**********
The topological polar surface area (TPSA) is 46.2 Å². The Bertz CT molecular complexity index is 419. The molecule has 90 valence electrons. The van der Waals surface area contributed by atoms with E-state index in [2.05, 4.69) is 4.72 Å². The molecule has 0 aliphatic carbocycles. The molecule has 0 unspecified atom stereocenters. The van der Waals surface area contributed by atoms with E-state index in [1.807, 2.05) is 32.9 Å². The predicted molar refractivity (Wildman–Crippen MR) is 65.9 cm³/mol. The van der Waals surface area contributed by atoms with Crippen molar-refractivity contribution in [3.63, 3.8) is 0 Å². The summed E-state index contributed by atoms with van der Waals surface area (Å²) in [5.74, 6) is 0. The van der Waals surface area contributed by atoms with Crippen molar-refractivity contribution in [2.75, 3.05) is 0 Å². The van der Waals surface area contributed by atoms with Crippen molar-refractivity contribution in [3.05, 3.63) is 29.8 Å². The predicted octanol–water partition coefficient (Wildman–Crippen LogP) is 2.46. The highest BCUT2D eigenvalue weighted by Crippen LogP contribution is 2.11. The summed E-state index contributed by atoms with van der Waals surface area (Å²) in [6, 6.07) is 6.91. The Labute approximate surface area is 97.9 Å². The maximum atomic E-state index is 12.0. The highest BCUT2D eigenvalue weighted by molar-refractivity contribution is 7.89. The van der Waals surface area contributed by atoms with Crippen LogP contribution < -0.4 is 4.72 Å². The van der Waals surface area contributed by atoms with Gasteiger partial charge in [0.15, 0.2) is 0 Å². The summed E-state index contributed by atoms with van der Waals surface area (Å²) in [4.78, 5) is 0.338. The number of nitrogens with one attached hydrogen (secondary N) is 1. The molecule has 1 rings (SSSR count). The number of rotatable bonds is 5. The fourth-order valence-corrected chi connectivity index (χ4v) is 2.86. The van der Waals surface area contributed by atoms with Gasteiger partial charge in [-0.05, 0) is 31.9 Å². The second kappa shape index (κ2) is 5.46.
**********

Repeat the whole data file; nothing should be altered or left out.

The topological polar surface area (TPSA) is 46.2 Å². The Bertz CT molecular complexity index is 419. The molecule has 90 valence electrons. The van der Waals surface area contributed by atoms with E-state index in [2.05, 4.69) is 4.72 Å². The molecule has 0 aliphatic carbocycles. The molecule has 0 unspecified atom stereocenters. The van der Waals surface area contributed by atoms with E-state index in [1.807, 2.05) is 32.9 Å². The predicted molar refractivity (Wildman–Crippen MR) is 65.9 cm³/mol. The van der Waals surface area contributed by atoms with Crippen molar-refractivity contribution in [3.63, 3.8) is 0 Å². The summed E-state index contributed by atoms with van der Waals surface area (Å²) in [5.74, 6) is 0. The van der Waals surface area contributed by atoms with Crippen molar-refractivity contribution in [2.75, 3.05) is 0 Å². The van der Waals surface area contributed by atoms with Crippen molar-refractivity contribution in [3.05, 3.63) is 29.8 Å². The predicted octanol–water partition coefficient (Wildman–Crippen LogP) is 2.46. The highest BCUT2D eigenvalue weighted by Crippen LogP contribution is 2.11. The summed E-state index contributed by atoms with van der Waals surface area (Å²) in [6, 6.07) is 6.91. The Labute approximate surface area is 97.9 Å². The maximum atomic E-state index is 12.0. The highest BCUT2D eigenvalue weighted by molar-refractivity contribution is 7.89. The van der Waals surface area contributed by atoms with Crippen LogP contribution < -0.4 is 4.72 Å². The van der Waals surface area contributed by atoms with Gasteiger partial charge in [0.15, 0.2) is 0 Å². The summed E-state index contributed by atoms with van der Waals surface area (Å²) in [4.78, 5) is 0.338. The number of nitrogens with one attached hydrogen (secondary N) is 1. The molecule has 1 rings (SSSR count). The number of rotatable bonds is 5. The fourth-order valence-corrected chi connectivity index (χ4v) is 2.86. The van der Waals surface area contributed by atoms with Gasteiger partial charge in [-0.05, 0) is 31.9 Å². The second kappa shape index (κ2) is 5.46.